Where we work
Tea farmers in northern Laos are pooling their forces to form tea producer groups with support from Helvetas. Government agricultural services are learning to respond better to the needs of tea producers. And tea factories are upgrading the tea quality, establishing fair contracts with tea producers and accessing markets with higher prices.
Actually Laotian shan tea deserves better than to be marketed as “Chinese green tea” in China. But that’s precisely what is still done today with the tea that grows on centuries-old trees in northern Laos. Nearly the entire crop is sold to Chinese merchants and often used merely to upgrade Chinese teas.
The Laotian tea farmers have played along so far. For one thing, because they did not know how to treat the leaves to realize the full aromatic potential of the tea. For another thing, because they live far away from the country’s political and economic centers In this Helvetas project, some 5,000 small farmers from twenty one villages in northern Laos are learning to pick and treat tea from their trees and bushes more carefully. This is the easier part of their entry into a new era. The hard part is breaking up old power structures and behavior patterns, including giving women more say in the decision making. Logical, because the majority of the tea producers are women. In order to speak with a single voice and pursue their interests jointly, they need to organize in the form of producer groups and village development committees. They need to establish the necessary contacts with local authorities as well as research institutes and educational institutions, financial institutions, merchants and civil society.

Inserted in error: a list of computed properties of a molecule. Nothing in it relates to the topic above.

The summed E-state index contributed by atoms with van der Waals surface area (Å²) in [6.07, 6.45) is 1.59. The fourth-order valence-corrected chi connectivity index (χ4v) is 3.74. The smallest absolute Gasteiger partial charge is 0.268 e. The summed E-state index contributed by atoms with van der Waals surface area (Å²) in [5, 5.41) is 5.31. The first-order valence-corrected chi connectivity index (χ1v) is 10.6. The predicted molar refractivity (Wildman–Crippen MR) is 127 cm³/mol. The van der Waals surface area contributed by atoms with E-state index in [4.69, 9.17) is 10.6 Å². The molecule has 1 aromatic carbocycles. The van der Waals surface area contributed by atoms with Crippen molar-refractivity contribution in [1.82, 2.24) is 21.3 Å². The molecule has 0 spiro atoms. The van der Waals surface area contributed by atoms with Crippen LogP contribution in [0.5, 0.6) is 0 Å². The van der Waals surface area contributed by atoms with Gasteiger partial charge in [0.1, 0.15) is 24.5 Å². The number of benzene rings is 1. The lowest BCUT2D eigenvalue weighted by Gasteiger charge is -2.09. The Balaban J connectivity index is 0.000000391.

So the Laotian tea farmers are learning that, too, in this project. Through their organizations they gain access to agricultural services, organic tea certification, and financial services. In addition, we help them and the Tea Processors to sell their produce in domestic and international markets for good prices.
Like the farmers, government officials also receive training to do their jobs more effectively. They learn to implement their own development strategies, in which tea figures prominently along with crops like cardamom, coffee and rubber.